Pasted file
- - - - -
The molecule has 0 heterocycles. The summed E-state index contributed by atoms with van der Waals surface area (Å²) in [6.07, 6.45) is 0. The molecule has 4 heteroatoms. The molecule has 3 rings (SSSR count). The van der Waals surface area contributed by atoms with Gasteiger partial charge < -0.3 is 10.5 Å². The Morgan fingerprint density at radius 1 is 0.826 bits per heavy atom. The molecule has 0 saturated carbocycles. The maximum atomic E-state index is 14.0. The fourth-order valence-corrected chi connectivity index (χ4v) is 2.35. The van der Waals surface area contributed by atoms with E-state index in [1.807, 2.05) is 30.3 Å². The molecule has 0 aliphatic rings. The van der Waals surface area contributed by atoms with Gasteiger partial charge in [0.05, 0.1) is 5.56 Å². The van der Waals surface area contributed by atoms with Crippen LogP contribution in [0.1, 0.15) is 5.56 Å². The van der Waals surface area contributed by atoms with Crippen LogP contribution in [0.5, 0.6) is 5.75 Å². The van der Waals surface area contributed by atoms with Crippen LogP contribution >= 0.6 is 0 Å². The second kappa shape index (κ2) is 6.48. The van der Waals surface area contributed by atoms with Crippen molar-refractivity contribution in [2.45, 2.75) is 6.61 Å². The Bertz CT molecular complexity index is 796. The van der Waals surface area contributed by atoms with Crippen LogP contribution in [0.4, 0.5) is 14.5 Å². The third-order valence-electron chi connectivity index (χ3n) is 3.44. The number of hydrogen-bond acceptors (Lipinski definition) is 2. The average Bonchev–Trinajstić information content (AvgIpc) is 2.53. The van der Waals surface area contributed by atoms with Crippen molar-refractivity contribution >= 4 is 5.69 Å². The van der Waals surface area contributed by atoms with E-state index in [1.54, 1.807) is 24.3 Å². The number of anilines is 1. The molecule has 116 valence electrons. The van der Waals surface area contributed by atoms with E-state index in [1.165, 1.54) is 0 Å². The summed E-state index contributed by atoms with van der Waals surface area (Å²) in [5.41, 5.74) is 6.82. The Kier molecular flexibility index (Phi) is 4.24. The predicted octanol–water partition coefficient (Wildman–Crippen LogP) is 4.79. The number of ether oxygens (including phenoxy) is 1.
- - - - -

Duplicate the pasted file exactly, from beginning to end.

The molecule has 0 heterocycles. The summed E-state index contributed by atoms with van der Waals surface area (Å²) in [6.07, 6.45) is 0. The molecule has 4 heteroatoms. The molecule has 3 rings (SSSR count). The van der Waals surface area contributed by atoms with Gasteiger partial charge < -0.3 is 10.5 Å². The Morgan fingerprint density at radius 1 is 0.826 bits per heavy atom. The molecule has 0 saturated carbocycles. The maximum atomic E-state index is 14.0. The fourth-order valence-corrected chi connectivity index (χ4v) is 2.35. The van der Waals surface area contributed by atoms with E-state index in [1.807, 2.05) is 30.3 Å². The molecule has 0 aliphatic rings. The van der Waals surface area contributed by atoms with Gasteiger partial charge in [0.05, 0.1) is 5.56 Å². The van der Waals surface area contributed by atoms with Crippen LogP contribution in [0.1, 0.15) is 5.56 Å². The van der Waals surface area contributed by atoms with Crippen LogP contribution in [0.5, 0.6) is 5.75 Å². The van der Waals surface area contributed by atoms with Crippen LogP contribution >= 0.6 is 0 Å². The second kappa shape index (κ2) is 6.48. The van der Waals surface area contributed by atoms with Crippen molar-refractivity contribution in [2.45, 2.75) is 6.61 Å². The Bertz CT molecular complexity index is 796. The van der Waals surface area contributed by atoms with Crippen LogP contribution in [0.4, 0.5) is 14.5 Å². The third-order valence-electron chi connectivity index (χ3n) is 3.44. The number of hydrogen-bond acceptors (Lipinski definition) is 2. The average Bonchev–Trinajstić information content (AvgIpc) is 2.53. The van der Waals surface area contributed by atoms with Crippen molar-refractivity contribution >= 4 is 5.69 Å². The van der Waals surface area contributed by atoms with E-state index in [1.54, 1.807) is 24.3 Å². The number of anilines is 1. The molecule has 116 valence electrons. The van der Waals surface area contributed by atoms with E-state index in [1.165, 1.54) is 0 Å². The summed E-state index contributed by atoms with van der Waals surface area (Å²) in [5.41, 5.74) is 6.82. The Kier molecular flexibility index (Phi) is 4.24. The predicted octanol–water partition coefficient (Wildman–Crippen LogP) is 4.79. The number of ether oxygens (including phenoxy) is 1.